True to fashion, first day on the job and I’m late. Hey everyone, I’m Austin, I’m a new contributor filling in this week for Zoyander, if you wanna know more about me, click on some of this stuff! But we have no time to waste.
This week we’ve got articles from across the spectrum of perspectives looking at games old and new, industry and community news.
God of War (2018)
God of War 4? God of War (2k18)? God of Four? God of Fwar? God of Fwour? God of War (2018)? Whatever you’ve been calling it, the fourth game in the God of War series certainly seems poised to win Game of The Year awards from many major publications. Like any major AAA title, for better and worse, it has produced a multitude of reactions from writers of varying opinions. (All of these pieces come with content warnings for discussions related to toxic masculinity.)
- God of War Gets The Stress of Parenthood Right | Kotaku
Keza McDonald, a mother herself, actually has the nicest things to say about the game this week, talking about the complicated relationships between children in desperate situations and genuinely Problematic parents.
- In God of War, Moms Come Last | Waypoint
Dia Lacina had two pieces sent in this week, both excellent, this one analyzing the roles the two major women in the game play and how they add up to a particularly problematic portrayal of women.
The recently reborn Deorbital media has published three articles this week on the game as part of a series, getting reactions to the game from folks who the game isn’t being marketed towards, that is to say: people who aren’t dads with money to spend. It’s also to raise help continue raising funds for the site.
- Your Monster No Longer: God of War and Final Fantasy X | Deorbital
Shonte Daniels makes a fair comparison to Final Fantasy X, which in her opinion does what GoW (2018) is trying to do, but can’t.
- The Game of the Generation | Deorbital
Anticipating the year end-awards season, Jackson Tyler is particularly scathing of a game they see as emblematic of the worst AAA has to offer. This opening salvo isn’t even the peak heat of the take.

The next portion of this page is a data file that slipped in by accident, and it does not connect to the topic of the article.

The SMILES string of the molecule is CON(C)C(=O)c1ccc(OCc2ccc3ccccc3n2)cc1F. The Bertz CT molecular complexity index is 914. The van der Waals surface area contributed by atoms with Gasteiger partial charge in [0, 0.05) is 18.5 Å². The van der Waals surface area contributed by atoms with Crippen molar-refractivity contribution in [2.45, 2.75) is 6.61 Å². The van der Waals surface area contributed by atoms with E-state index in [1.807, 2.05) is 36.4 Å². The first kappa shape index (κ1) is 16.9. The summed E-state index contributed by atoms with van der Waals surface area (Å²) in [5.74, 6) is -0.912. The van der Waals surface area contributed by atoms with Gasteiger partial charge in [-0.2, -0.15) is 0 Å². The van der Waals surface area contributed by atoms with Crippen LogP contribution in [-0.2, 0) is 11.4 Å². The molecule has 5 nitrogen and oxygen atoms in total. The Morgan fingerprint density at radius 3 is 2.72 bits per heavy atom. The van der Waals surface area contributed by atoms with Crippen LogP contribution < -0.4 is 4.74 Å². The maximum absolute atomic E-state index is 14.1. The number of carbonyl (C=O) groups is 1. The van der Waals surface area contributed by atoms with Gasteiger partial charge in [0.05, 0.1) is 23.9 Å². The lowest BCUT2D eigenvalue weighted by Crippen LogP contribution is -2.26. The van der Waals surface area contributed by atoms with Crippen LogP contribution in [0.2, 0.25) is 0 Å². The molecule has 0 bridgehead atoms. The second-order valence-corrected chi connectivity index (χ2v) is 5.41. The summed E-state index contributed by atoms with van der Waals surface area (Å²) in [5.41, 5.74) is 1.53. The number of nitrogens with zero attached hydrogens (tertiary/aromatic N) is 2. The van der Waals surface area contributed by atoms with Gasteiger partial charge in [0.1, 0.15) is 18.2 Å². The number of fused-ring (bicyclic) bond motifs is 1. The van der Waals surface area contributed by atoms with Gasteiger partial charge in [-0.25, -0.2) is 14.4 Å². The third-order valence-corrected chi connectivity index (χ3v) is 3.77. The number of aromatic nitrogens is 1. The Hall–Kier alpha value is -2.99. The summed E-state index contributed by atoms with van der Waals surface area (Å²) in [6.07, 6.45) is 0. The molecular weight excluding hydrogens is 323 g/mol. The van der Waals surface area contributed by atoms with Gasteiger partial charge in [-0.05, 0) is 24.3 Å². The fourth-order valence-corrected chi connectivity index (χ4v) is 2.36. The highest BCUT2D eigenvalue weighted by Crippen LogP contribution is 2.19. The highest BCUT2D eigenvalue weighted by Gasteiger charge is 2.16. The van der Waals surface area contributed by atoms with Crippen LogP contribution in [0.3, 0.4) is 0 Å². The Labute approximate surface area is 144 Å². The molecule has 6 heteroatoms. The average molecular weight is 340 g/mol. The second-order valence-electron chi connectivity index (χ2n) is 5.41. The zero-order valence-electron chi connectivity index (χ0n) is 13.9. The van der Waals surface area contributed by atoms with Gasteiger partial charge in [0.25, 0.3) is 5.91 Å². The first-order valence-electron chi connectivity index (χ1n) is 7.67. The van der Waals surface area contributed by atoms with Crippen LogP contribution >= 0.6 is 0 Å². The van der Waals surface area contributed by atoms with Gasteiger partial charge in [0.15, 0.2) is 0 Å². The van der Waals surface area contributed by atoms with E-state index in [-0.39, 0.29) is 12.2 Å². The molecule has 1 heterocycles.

“In 2005 . . . [i]t took the beloved games of the era and removed their soul, smashing them together into unholy [F]rankenstein that with an almost self-aware cynicism seemed to ask the audience: is this enough? The answer, of course, was yes.”
Looks At The Industry and Culture
A variety of articles from all across the field look at the here-and-now in multiplayer and money.
- Losing Players Is The Best Thing to Happen to Sea of Thieves | Polygon
Cass Marshal argues that “The fair-weather fans have all left the game, and it’s the best thing that could have happened.”
- Games and Visual Identity | Gamasutra
Nicholas Lives looks at how major companies establish strong visual identities for their biggest hits.
- A Thought on Service Games | Historian On Games
Seva Kristiky talks about his generally positive reaction to the slow transition in focus for many major companies towards games as a service.
- Reassessing The Legacy of The PS Vita | Gamesindustry.biz
What it says on the tin, y’all.
“I’d hesitate to say that Vita was just ahead of its time – here were too many missteps and too many other factors involved in its failure for a glib explanation like that to hold water. Even so, Sony’s handheld failure may yet have an outsized role to play in shaping the future of the firm’s console efforts.”- Rob Fahey
Two takes from veterans consider new works in the indie scene.
- A Game About A Train Perfectly Captures the Horror of Life | Waypoint
Cameron Kunzelman talks about about how The Final Station reflects our daily condition.
- Inside | Unwinnable